Riding the Menopause Roller Coaster
Riding Up the Hill
You’d think after riding this menopause roller coaster for the past couple of years, I’d be used to it. There are hormonal ups and downs, no longer predictable using my period tracker app, but I’ve adapted. I’ve learned if I am feeling especially emotional for no apparent reason, it’s probably hormones. I utilize my wild yam-based cream, or other all-natural supplements (depending on what I am using at the time — I rotate usage), maybe take a walk or a bath and realize what I am sensing is not reality. Once I give it some time, I know the feelings will normalize again.
This week it caught me off guard.
To be fair, it was because it was my wife’s spin on the ride, not my own. She is tackling some new challenges in her life and has had some recent wins. We were both feeling really good about this, so when the crash happened, we didn’t see it coming. In the middle of what should have been a day of celebration over a recent success, she was suddenly convinced the success was not real. She felt sure it was all falling apart and what only hours before had seemed true was actually a lie.
Standing on the outside of her wild ride, I pointed out the logic of all I knew to be true about the situation. These were objective, observable facts. She heard me but didn’t necessarily agree they meant the same thing I did. She couldn’t follow my logic.
It was probably a good half an hour or more before we realized that she was in the midst of some sort of combination panic/anxiety attack. It was not so intense we thought she was having a heart attack, but she did have stomach pain, nausea, and a feeling of panic. This sounded very much like what I sometimes get when we are driving, especially at night around curves. (This has not happened when I drive, only when I am a passenger.) I have learned this is a symptom of menopause. This was about hormones! We tried working through it by walking through our local park playing Harry Potter, Wizards Unite. (Hey, don’t judge. It’s free and gets us moving!)
Finally, a bath and getting super focused on a project were things that relieved the irrational panic. By the next morning, my wife had no feelings left that her circumstances were anything other than great. Her optimism had fully returned. She looked back and said with slight disbelief, “It was all hormones.”
This is our life these days.
During the previous week, I had woken up in the middle of the night in a panic over my son’s driving. He’d just gotten his license, so this was not exactly an irrational fear, but my level of concern was out of control. My mind was flooded with visions of him driving — safely, not crashing, just driving and it was making me feel panicky. It felt the way I sometimes feel when riding in a car at night around curves — fearful, short of breath, slightly dizzy, and mildly panicked. I got out of bed and went to the bathroom, hoping the feelings would stop. When I got back in bed and closed my eyes, I started seeing visions of my wife and I driving and was filled with panic. This wasn’t just fear over my son’s driving, it was hormonal driving panic. (HDP — I think I just made that up.)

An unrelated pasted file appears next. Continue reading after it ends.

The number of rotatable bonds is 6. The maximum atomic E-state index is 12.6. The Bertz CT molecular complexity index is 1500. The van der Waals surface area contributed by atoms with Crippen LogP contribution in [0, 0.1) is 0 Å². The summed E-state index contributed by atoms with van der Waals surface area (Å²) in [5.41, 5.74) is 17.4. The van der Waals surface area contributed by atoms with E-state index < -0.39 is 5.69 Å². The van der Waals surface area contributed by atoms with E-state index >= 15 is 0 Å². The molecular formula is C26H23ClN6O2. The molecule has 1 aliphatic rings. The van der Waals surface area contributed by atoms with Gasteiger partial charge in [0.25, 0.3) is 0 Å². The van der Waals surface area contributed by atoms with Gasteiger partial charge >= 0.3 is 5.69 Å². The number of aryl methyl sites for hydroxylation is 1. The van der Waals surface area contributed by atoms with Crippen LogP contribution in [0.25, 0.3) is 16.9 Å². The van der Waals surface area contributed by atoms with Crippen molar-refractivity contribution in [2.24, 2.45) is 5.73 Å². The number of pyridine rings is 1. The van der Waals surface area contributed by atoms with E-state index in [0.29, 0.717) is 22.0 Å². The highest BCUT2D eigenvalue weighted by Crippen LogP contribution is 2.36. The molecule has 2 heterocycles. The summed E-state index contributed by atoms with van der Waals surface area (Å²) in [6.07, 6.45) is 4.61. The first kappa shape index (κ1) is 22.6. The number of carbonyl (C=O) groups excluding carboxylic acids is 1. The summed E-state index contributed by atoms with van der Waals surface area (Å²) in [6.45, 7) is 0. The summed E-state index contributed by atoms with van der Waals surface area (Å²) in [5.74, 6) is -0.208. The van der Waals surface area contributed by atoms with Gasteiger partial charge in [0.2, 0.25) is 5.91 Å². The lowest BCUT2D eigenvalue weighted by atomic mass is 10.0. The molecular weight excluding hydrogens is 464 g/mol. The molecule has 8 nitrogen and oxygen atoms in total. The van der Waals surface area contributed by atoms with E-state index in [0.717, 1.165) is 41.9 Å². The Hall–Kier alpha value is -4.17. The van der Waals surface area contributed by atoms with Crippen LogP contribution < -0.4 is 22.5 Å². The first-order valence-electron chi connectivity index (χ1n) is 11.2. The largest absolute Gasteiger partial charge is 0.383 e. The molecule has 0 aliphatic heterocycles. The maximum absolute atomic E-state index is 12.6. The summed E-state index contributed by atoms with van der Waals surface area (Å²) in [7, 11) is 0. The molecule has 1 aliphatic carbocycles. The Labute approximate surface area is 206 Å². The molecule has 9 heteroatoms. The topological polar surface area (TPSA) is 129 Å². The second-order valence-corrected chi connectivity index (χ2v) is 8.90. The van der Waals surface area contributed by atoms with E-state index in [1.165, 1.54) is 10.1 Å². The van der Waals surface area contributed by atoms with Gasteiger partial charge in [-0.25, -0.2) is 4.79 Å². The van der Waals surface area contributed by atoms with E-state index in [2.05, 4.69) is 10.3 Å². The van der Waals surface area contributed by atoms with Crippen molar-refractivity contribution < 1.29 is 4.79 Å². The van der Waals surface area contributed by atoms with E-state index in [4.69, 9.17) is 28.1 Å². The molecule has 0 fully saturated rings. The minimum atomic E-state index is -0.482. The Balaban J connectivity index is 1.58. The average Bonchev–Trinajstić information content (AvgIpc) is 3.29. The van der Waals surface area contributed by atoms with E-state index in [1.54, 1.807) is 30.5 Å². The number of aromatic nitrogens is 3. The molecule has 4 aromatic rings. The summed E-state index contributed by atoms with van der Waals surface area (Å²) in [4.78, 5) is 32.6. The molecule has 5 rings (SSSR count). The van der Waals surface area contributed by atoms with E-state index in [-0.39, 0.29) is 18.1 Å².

My solution was to get up, take some cannabis drops that I sometimes use to help me sleep, and soon I was feeling calm and fell asleep with no further episodes. It’s not the first time I’ve used pot to ease physical and emotional symptoms. I used edibles to help me cope with the withdrawal symptoms of coming off of antidepressants and have used them to help with the anxiety of riding around curves during road trips. For me, this is a more natural solution with fewer side effects than doctors can provide.
No Exit — Just Buckle Up
Maybe from an outsider's perspective, it seems like menopausal women should be able to distinguish symptoms of menopause from other things. It’s not easy because symptoms change along with levels of estrogen and progesterone, plus are influenced by things like caffeine, alcohol, sugar and water. Sleep disturbances some into play. Emotions get triggered. Anxiety levels may increase. Our bodies are pretty mysterious.
Dealing with menopause is not as easy as taking a pill and it all goes back to normal. Hormone Replacement Therapy is not a good choice for many women, nor are antidepressants. Menopause is complex and each woman has to find her own way through it. There are lots of treatments that can help, so if you are suffering, please do some research and seek help from a doctor, alternative practitioner, or even a friend who might have some useful advice.
Today, my wife and I are enjoying a peaceful, metaphoric journey through the countryside, but we are armed with the knowledge that it could turn into Mr. Toad’s Wild Ride at any time.